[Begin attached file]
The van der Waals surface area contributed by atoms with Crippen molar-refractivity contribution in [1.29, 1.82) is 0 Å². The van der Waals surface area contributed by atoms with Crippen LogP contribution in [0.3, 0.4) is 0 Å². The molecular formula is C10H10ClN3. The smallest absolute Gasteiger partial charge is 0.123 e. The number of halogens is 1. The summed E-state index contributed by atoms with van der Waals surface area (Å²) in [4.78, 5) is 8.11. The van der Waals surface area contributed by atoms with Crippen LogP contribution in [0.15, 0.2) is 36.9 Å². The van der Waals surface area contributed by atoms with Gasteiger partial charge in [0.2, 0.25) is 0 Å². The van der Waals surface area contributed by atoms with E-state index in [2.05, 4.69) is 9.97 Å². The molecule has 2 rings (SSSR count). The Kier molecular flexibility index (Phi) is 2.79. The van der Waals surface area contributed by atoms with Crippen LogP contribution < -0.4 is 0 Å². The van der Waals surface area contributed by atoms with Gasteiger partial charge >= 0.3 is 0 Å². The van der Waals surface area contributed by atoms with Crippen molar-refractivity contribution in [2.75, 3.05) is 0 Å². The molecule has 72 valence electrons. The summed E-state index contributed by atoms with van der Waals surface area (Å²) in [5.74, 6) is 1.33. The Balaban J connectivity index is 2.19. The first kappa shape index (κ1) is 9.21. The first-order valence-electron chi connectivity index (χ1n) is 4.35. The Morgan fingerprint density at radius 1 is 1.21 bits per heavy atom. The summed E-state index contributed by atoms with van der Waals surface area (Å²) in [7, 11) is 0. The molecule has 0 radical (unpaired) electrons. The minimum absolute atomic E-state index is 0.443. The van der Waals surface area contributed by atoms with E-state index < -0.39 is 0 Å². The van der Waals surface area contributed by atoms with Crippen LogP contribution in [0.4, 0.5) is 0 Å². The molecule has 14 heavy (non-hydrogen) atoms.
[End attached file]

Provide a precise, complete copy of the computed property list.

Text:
The van der Waals surface area contributed by atoms with Crippen molar-refractivity contribution in [1.29, 1.82) is 0 Å². The van der Waals surface area contributed by atoms with Crippen LogP contribution in [0.3, 0.4) is 0 Å². The molecular formula is C10H10ClN3. The smallest absolute Gasteiger partial charge is 0.123 e. The number of halogens is 1. The summed E-state index contributed by atoms with van der Waals surface area (Å²) in [4.78, 5) is 8.11. The van der Waals surface area contributed by atoms with Crippen LogP contribution in [0.15, 0.2) is 36.9 Å². The van der Waals surface area contributed by atoms with Gasteiger partial charge in [0.2, 0.25) is 0 Å². The van der Waals surface area contributed by atoms with E-state index in [2.05, 4.69) is 9.97 Å². The molecule has 2 rings (SSSR count). The Kier molecular flexibility index (Phi) is 2.79. The van der Waals surface area contributed by atoms with Crippen LogP contribution < -0.4 is 0 Å². The van der Waals surface area contributed by atoms with Gasteiger partial charge >= 0.3 is 0 Å². The van der Waals surface area contributed by atoms with Crippen molar-refractivity contribution in [2.75, 3.05) is 0 Å². The molecule has 72 valence electrons. The summed E-state index contributed by atoms with van der Waals surface area (Å²) in [5.74, 6) is 1.33. The Balaban J connectivity index is 2.19. The first kappa shape index (κ1) is 9.21. The first-order valence-electron chi connectivity index (χ1n) is 4.35. The Morgan fingerprint density at radius 1 is 1.21 bits per heavy atom. The summed E-state index contributed by atoms with van der Waals surface area (Å²) in [7, 11) is 0. The molecule has 0 radical (unpaired) electrons. The minimum absolute atomic E-state index is 0.443. The van der Waals surface area contributed by atoms with E-state index < -0.39 is 0 Å². The van der Waals surface area contributed by atoms with Crippen LogP contribution in [0.4, 0.5) is 0 Å². The molecule has 14 heavy (non-hydrogen) atoms.